In the case of film cameras either the shutter time (Tv), aperture (Av), or possibly some of both if using Program exposure mode, are altered to accomplish the higher or lower exposure. We can even do EC with a film camera that has no [+/- EC] button or dial. If we are shooting with ISO/ASA 200 film in manual exposure mode and we change the film speed setting to 'ISO/ASA 100' the meter will give a one-stop lower reading for the same amount of light than when it is set at ISO/ASA 200. Any of the camera's automated exposure modes will overexpose the 200 speed film by one stop by changing Tv or Av to return the calculated exposure to the middle. It has the exact same effect as using [+1 EC]. Setting the film speed control to ISO/ASA 800 with 200 speed film will have the same effect as using [-2 EC]. In either case, don't forget to change the film speed setting back after you take your picture!

Both the F6 and the F3/T offer exposure compensation. Neither of these cameras appear to be altering shutter speed or diaphragm opening in accordance to exposure compensation. Yet the resulting images are properly exposed as per the compensation.

For example, setting the exposure compensation of the F6 to -5 EV does not audibly change its shutter speed, nor does the diaphragm opening visibly change. In fact the duration of the exposure appears to be unaltered.

Most of the "shutter" sound you hear with an SLR is the movement of the reflex mirror before and after the exposure. The mirror movement before and after the exposure takes the same amount of time regardless of the shutter time used. Also keep in mind that all shutter times take the same amount of time for each shutter curtain to transit the film plane. The only difference is in the length of delay between the movement of the first curtain to begin opening and the movement of the second curtain to begin closing. At shutter times shorter/faster than your camera's X-sync speed, the second curtain begins to close before the first curtain is fully open. This results in a slit of varying width between two curtains as the second curtain "chases" the first curtain across the film plane

  • Let's say your camera takes 50 milliseconds (1/20 second) to raise the mirror. For simplicity's sake, let's assume it takes another 50 ms for the mirror to drop back down. That's 100 ms (1/10 second) of mirror travel for every picture you take with your camera. Your F6 might be that fast, but the F3/T is likely a bit slower than that.
  • Let's say your camera has a flash sync speed of 1/60 s (fairly common back in the days of horizontal travel shutters that travelled across the long dimension of the 36x24mm film frame). Let's be generous and give the flash 5 ms (1/200 s) to do it's thing before the second curtain starts to close at 1/60 s (16.7 ms). That means it takes about 11.7 ms (1/85 s) for each shutter curtain to transit from one side of the film plane to the other.
  • The total shutter movement time for a 1/2000 s (0.5 ms) exposure with our camera with a flash sync speed of 1/60 s (16.7 ms) is roughly 1/85 s (11.7 ms) + 1/2000 (0.5 ms). Add another 100 ms for mirror movement. Total "shutter sound" time is 112.2 milliseconds.
  • The total shutter movement time for a 1/1000 s (1.0 ms) exposure is roughly 1/85 (11.7 ms) + 1/1000 (1.0 ms). Add another 100 ms for mirror movement. Total "shutter sound" time is 112.7 milliseconds
  • Can you honestly expect to tell the difference between 112.2 milliseconds, the total "shutter sound" time for a 1/2000 second exposure, and 112.7 milliseconds, the total "shutter sound" time for a 1/1000 second exposure? Or even between 112.2 ms for a 1/2000 s exposure and 116.7 ms, which is the total "shutter sound" time needed for a five stops slower Tv of 1/60 seconds?

If you're looking at the diaphragm opening before the shutter button is pressed to take the exposure, it is being held open at the lens' maximum aperture setting regardless of the aperture value selected. This allows the most light possible to enter the camera for focusing and metering. The aperture is not stopped down until the shutter button is fully pressed. Remember those 50 milliseconds needed to raise the mirror? That's more than enough time for the camera to stop down the aperture. By the time the mirror drops back down after the exposure, the aperture is back to the fully open position as well.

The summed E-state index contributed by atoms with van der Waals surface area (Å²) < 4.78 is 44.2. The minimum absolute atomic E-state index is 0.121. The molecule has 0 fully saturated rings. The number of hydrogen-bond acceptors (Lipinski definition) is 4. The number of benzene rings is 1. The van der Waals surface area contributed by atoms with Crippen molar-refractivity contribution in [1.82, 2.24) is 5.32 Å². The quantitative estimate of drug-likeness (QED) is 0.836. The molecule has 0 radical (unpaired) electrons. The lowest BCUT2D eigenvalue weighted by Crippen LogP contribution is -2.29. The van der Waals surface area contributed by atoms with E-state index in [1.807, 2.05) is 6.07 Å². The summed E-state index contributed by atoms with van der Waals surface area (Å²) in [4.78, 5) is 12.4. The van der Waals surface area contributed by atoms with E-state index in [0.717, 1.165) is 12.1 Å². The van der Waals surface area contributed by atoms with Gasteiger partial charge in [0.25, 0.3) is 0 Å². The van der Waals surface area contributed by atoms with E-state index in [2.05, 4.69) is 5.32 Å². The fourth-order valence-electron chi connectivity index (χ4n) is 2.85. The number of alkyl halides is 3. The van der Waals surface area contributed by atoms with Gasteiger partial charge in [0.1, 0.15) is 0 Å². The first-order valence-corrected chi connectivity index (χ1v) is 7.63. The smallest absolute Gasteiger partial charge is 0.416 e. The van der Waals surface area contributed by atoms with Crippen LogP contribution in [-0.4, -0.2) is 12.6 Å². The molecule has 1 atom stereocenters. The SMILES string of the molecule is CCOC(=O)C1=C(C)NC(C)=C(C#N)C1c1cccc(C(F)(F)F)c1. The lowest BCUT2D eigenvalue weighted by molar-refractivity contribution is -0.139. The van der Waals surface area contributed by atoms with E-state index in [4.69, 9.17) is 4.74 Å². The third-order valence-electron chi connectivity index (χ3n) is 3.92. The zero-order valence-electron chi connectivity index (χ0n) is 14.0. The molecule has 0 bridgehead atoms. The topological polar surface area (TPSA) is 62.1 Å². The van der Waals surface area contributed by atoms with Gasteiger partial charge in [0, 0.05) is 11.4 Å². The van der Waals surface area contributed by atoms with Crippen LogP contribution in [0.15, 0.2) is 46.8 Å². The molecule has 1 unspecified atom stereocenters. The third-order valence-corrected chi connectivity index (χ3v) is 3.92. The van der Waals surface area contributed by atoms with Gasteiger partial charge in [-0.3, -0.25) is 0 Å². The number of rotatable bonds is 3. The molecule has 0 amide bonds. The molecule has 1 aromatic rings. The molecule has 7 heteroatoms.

Digital Cameras

In the case of digital cameras either the Tv, Av, ISO, or a combination of them are altered to accomplish a higher or lower exposure when EC is used. Sometimes using EC alters the camera's ISO setting that controls sensor amplification, but often it does not. Whether using EC results in changing the ISO and/or Tv and/or Av all depends on the user's selected exposure mode and settings as well as the camera's program line for a specific scenario and exposure mode.

There are only three things that determine exposure: Tv, Av, and ISO/sensitivity. This is just as true in a digital camera as it is with a film camera.

We can alter 'exposure/brightness' when post-processing a digital image. We can just as easily alter the development time of film in the darkroom to increase or decrease the density of the negative. Neither modification after the fact alters the amount of light that was captured by the film or sensor during the actual exposure event. The only difference is that with digital when we alter 'exposure/brightness' in post-processing we do so non-destructively - the actual raw data collected by the sensor remains unchanged. In the case of film, once we have developed a latent image to create a negative there is no going back and doing it again with a different development time.

It is my understanding that, on a digital camera, "exposure compensation" actually alters signal amplification, similar but not identical to changing the sensitivity.

It seems that some folks think that entering an EC value results in the raw data from the sensor being processed differently than if the same ISO were selected with a different EC value.

This is not the case at all!

The only thing that controls the amount of amplification of the analog information coming off the sensor before it is converted to raw digital data is the ISO setting. An image taken using [-3 EC] that resulted in the camera using ISO 400 will result in the exact same sensor amplification as an image taken using [0 EC] or [+5 EC] that resulted in the camera using ISO 400.

What matters with regard to sensor amplification is what the ISO is set to when the image is taken. Period. How a particular ISO is selected matters not: whether chosen by a manually entered ISO setting or by an automated program resulting from use of EC, a specific ISO value will always result in the same amount of sensor amplification. ISO 100 has the same signal amplification regardless of whether EC is set to -5, 0, or +5 at the time the image is exposed.